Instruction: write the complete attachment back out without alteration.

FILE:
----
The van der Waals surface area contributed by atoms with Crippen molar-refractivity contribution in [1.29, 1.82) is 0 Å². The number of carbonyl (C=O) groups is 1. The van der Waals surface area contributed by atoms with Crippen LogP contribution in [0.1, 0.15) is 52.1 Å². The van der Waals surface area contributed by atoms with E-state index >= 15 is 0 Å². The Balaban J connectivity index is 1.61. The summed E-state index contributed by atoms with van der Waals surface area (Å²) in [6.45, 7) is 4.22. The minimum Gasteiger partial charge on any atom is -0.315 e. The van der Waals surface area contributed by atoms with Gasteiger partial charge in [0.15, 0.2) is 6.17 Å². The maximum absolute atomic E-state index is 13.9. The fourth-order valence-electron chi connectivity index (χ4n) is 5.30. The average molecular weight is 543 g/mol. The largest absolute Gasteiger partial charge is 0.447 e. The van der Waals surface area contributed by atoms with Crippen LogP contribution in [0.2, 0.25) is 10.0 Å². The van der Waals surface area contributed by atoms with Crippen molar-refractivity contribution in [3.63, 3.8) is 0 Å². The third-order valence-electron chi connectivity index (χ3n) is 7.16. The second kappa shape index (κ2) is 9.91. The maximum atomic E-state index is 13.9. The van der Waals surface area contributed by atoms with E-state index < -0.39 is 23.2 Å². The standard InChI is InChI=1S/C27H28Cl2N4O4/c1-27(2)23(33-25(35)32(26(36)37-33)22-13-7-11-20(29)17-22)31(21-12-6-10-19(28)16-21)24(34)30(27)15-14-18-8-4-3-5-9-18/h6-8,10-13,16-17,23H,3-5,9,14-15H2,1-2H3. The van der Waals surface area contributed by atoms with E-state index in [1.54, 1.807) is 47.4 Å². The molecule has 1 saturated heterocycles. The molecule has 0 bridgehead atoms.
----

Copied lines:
The van der Waals surface area contributed by atoms with Crippen molar-refractivity contribution in [1.29, 1.82) is 0 Å². The number of carbonyl (C=O) groups is 1. The van der Waals surface area contributed by atoms with Crippen LogP contribution in [0.1, 0.15) is 52.1 Å². The van der Waals surface area contributed by atoms with E-state index >= 15 is 0 Å². The Balaban J connectivity index is 1.61. The summed E-state index contributed by atoms with van der Waals surface area (Å²) in [6.45, 7) is 4.22. The minimum Gasteiger partial charge on any atom is -0.315 e. The van der Waals surface area contributed by atoms with Gasteiger partial charge in [0.15, 0.2) is 6.17 Å². The maximum absolute atomic E-state index is 13.9. The fourth-order valence-electron chi connectivity index (χ4n) is 5.30. The average molecular weight is 543 g/mol. The largest absolute Gasteiger partial charge is 0.447 e. The van der Waals surface area contributed by atoms with Crippen LogP contribution in [0.2, 0.25) is 10.0 Å². The van der Waals surface area contributed by atoms with Crippen molar-refractivity contribution in [3.63, 3.8) is 0 Å². The third-order valence-electron chi connectivity index (χ3n) is 7.16. The second kappa shape index (κ2) is 9.91. The maximum atomic E-state index is 13.9. The van der Waals surface area contributed by atoms with E-state index < -0.39 is 23.2 Å². The standard InChI is InChI=1S/C27H28Cl2N4O4/c1-27(2)23(33-25(35)32(26(36)37-33)22-13-7-11-20(29)17-22)31(21-12-6-10-19(28)16-21)24(34)30(27)15-14-18-8-4-3-5-9-18/h6-8,10-13,16-17,23H,3-5,9,14-15H2,1-2H3. The van der Waals surface area contributed by atoms with E-state index in [1.54, 1.807) is 47.4 Å². The molecule has 1 saturated heterocycles. The molecule has 0 bridgehead atoms.